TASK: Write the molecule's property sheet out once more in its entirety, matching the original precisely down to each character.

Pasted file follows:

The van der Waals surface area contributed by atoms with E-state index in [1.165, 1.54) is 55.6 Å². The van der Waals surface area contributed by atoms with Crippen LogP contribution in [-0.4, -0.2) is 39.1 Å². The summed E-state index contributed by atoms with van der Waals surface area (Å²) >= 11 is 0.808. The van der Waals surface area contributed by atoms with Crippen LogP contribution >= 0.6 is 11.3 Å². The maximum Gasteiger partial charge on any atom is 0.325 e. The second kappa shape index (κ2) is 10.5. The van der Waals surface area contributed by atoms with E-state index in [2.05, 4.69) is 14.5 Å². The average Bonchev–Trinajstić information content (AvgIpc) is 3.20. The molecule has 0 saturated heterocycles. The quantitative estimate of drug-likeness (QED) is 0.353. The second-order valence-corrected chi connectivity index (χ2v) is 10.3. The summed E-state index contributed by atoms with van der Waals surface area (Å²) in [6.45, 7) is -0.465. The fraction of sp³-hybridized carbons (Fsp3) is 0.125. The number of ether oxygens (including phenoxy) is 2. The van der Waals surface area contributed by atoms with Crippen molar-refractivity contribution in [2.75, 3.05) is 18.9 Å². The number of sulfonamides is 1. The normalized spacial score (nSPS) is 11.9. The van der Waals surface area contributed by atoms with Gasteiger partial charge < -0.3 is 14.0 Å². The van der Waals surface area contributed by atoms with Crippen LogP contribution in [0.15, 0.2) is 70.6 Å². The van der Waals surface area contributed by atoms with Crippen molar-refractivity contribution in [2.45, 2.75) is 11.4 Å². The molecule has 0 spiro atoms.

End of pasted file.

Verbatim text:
The van der Waals surface area contributed by atoms with E-state index in [1.165, 1.54) is 55.6 Å². The van der Waals surface area contributed by atoms with Crippen LogP contribution in [-0.4, -0.2) is 39.1 Å². The summed E-state index contributed by atoms with van der Waals surface area (Å²) >= 11 is 0.808. The van der Waals surface area contributed by atoms with Crippen LogP contribution >= 0.6 is 11.3 Å². The maximum Gasteiger partial charge on any atom is 0.325 e. The second kappa shape index (κ2) is 10.5. The van der Waals surface area contributed by atoms with E-state index in [2.05, 4.69) is 14.5 Å². The average Bonchev–Trinajstić information content (AvgIpc) is 3.20. The molecule has 0 saturated heterocycles. The quantitative estimate of drug-likeness (QED) is 0.353. The second-order valence-corrected chi connectivity index (χ2v) is 10.3. The summed E-state index contributed by atoms with van der Waals surface area (Å²) in [6.45, 7) is -0.465. The fraction of sp³-hybridized carbons (Fsp3) is 0.125. The number of ether oxygens (including phenoxy) is 2. The van der Waals surface area contributed by atoms with Crippen molar-refractivity contribution in [2.75, 3.05) is 18.9 Å². The number of sulfonamides is 1. The normalized spacial score (nSPS) is 11.9. The van der Waals surface area contributed by atoms with Gasteiger partial charge < -0.3 is 14.0 Å². The van der Waals surface area contributed by atoms with Crippen LogP contribution in [0.15, 0.2) is 70.6 Å². The van der Waals surface area contributed by atoms with Crippen molar-refractivity contribution in [2.45, 2.75) is 11.4 Å². The molecule has 0 spiro atoms.